Health Services and Delivery Research - NIHR Journals Library.

Version: December 2015

We reviewed the evidence available to see if rituximab is effective and safe when treating clotting factor inhibitors in people with severe hemophilia. This is an update of a previously published Cochrane Review.

Cochrane Database of Systematic Reviews: Plain Language Summaries [Internet] - John Wiley & Sons, Ltd.

Version: 2017

This report evaluates the level of evidence currently available to support the effectiveness and safety of using recombinant activated coagulation factor VII (rFVIIa) for clinical indications not approved by the U. S. Food and Drug Administration (FDA). rFVIIa is approved for a variety of uses in hemophilia patients who have developed antibody inhibitors that compromise the use of standard factor replacement. Use of this costly biologic product has expanded beyond these hemophilia-related indications to encompass a range of off-label uses, most of which are in-hospital uses. These uses differ substantially from the drug’s FDA approved label. The purpose of this report is two-fold: (1) To document the full range of clinical indications for which rFVIIa is being used and the types of studies available to evaluate these uses and (2) To provide a comparative effectiveness review of rFVIIa vs. usual care for several in-hospital clinical indications: intracranial hemorrhage, massive bleeding secondary to trauma, and the selected surgical procedures of cardiac surgery, liver transplantation, and prostatectomy.

Comparative Effectiveness Reviews - Agency for Healthcare Research and Quality (US).

Version: May 2010

Venous thromboembolism (VTE) is a condition in which a blood clot (a thrombus) forms in a vein and then dislodges to travel in the blood (an embolus). A venous thrombus most commonly occurs in the deep veins of the legs or pelvis; this is then called a deep vein thrombosis (DVT). Blood flow through the affected vein can be limited by the clot, and it can cause swelling and pain in the leg. If it dislodges and travels to the lungs, to the pulmonary arteries, it is called a pulmonary embolism (PE), which in some cases may be fatal. VTE as a term includes both DVT and PE. Major risk factors for VTE include a prior history of DVT, age over 60 years, surgery, obesity, prolonged travel, acute medical illness, cancer, immobility, thrombophilia (an abnormal tendency for the blood to clot) and pregnancy.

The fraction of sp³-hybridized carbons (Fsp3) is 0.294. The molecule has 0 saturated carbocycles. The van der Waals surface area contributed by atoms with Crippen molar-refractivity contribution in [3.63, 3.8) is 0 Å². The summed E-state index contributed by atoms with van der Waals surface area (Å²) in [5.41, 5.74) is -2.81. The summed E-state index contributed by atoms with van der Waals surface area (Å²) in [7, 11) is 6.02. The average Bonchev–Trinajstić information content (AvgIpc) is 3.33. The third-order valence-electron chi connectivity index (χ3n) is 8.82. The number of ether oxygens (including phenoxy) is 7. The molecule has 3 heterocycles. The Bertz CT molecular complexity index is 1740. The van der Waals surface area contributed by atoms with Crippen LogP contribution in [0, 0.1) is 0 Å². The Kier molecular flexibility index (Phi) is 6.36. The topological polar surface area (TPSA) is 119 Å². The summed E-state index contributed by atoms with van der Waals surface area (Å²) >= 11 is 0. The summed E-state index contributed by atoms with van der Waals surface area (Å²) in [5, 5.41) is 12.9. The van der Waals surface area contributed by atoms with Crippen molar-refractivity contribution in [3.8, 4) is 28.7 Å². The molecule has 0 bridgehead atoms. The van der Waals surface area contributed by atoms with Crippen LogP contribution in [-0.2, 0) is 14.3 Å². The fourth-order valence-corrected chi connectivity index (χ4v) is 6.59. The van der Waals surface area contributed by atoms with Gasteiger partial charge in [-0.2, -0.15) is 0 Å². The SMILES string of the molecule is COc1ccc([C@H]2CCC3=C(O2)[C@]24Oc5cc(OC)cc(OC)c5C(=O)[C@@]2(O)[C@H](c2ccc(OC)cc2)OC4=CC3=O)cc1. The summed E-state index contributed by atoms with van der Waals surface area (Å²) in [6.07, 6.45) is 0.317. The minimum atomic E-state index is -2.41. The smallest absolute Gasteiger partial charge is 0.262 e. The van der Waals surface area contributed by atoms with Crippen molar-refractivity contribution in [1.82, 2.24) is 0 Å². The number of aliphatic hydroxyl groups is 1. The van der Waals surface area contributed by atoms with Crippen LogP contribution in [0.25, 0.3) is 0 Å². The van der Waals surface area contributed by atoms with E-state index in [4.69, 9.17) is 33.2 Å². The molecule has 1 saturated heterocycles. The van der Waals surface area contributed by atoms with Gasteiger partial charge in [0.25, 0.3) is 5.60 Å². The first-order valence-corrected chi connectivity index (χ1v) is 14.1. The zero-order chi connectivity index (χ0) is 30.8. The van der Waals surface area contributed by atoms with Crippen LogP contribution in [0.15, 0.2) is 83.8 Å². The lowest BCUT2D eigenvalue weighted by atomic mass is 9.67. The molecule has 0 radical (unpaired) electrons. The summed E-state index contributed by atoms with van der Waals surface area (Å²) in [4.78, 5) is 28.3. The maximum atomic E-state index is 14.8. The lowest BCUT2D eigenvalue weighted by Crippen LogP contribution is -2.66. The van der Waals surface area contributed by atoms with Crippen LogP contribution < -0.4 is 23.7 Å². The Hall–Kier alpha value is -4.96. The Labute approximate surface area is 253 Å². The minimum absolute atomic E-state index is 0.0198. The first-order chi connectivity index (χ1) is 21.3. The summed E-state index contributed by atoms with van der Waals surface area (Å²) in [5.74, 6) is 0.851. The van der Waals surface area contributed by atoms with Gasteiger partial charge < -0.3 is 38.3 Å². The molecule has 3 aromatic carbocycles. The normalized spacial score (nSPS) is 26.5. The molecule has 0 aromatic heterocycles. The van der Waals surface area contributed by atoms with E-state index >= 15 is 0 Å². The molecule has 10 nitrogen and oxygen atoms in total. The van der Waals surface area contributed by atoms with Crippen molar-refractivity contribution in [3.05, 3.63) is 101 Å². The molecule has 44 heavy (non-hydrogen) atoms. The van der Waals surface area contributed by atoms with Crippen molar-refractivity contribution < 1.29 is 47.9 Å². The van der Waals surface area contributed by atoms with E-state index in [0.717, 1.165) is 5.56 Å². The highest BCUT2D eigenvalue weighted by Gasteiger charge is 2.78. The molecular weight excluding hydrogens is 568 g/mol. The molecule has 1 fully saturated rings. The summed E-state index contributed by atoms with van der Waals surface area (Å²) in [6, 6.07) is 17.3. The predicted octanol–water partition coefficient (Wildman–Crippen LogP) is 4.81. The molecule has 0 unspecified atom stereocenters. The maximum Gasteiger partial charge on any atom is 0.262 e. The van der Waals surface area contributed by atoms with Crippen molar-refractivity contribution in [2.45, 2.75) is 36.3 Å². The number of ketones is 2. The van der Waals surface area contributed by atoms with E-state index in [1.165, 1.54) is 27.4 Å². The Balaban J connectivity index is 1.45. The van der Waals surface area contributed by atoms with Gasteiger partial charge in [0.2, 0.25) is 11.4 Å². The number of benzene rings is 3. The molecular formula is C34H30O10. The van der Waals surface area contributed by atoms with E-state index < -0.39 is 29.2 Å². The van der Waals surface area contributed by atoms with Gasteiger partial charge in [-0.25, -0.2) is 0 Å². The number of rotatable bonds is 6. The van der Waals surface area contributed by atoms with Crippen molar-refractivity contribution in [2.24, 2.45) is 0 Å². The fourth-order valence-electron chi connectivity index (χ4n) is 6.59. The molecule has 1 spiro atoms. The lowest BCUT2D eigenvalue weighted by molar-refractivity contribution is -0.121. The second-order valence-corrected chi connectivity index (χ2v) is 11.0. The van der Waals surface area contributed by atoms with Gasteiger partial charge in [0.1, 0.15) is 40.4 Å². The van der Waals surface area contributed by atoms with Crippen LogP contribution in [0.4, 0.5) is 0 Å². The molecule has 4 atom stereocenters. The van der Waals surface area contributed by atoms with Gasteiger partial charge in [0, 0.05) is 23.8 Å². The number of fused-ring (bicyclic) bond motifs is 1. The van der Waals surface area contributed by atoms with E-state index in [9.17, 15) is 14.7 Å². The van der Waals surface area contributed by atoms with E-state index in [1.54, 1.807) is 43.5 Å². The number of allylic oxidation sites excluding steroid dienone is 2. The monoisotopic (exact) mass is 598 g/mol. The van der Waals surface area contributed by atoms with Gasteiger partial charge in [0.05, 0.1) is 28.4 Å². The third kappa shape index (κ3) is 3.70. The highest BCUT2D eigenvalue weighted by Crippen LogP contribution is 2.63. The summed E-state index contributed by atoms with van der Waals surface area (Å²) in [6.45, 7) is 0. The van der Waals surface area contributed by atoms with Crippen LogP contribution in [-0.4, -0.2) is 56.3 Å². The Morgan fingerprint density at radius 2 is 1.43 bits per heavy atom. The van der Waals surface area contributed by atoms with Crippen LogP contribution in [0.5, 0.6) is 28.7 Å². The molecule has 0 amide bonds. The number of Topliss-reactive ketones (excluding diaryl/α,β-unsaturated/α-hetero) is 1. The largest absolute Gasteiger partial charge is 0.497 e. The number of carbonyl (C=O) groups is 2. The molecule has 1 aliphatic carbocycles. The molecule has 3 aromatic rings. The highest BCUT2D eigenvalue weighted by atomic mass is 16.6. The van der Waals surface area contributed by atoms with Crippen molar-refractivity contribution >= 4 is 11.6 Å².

NICE Clinical Guidelines - National Clinical Guideline Centre (UK).

Version: June 2012

Infusion of bypassing agents, such as recombinant activated FVII (rFVIIa) and plasma‐derived activated prothrombin complex concentrate (APCC), are suggested as alternative therapies to factor VIII (haemophilia A) or IX (haemophilia B) for individuals who no longer respond to these treatments because they develop inhibitory antibodies. The ultimate goal of treatment is to preserve the individual's joints, otherwise destroyed by recurrent bleeds. We therefore evaluated the effectiveness and safety of bypassing agents when used to prevent, as compared to treat, bleeds. We also compared different doses of bypassing agents in men with hemophilia A or B with inhibitors as a preventative (prophylactic) therapy.

Cochrane Database of Systematic Reviews: Plain Language Summaries [Internet] - John Wiley & Sons, Ltd.

Version: 2017

Study found that ivacaftor is a clinically effective treatment for patients with cystic fibrosis and the G551D mutation; however, the high cost of ivacaftor may be a barrier to its uptake. Ivacaftor resulted in significant improvements compared with placebo for all but one of the subgroups investigated; further research should prioritise investigating its long-term effectiveness.

Health Technology Assessment - NIHR Journals Library.

Version: March 2014

This review evaluated the effectiveness of treatments for acute bleeding in patients with haemophilia A with inhibitors. The authors concluded that bleeding control varied from 60 to 100%. The authors undertook a systematic search but the lack of detail on review methodology and the poor quality of many included studies make the reliability of the conclusions uncertain.

Database of Abstracts of Reviews of Effects (DARE): Quality-assessed Reviews [Internet] - Centre for Reviews and Dissemination (UK).

Version: 2003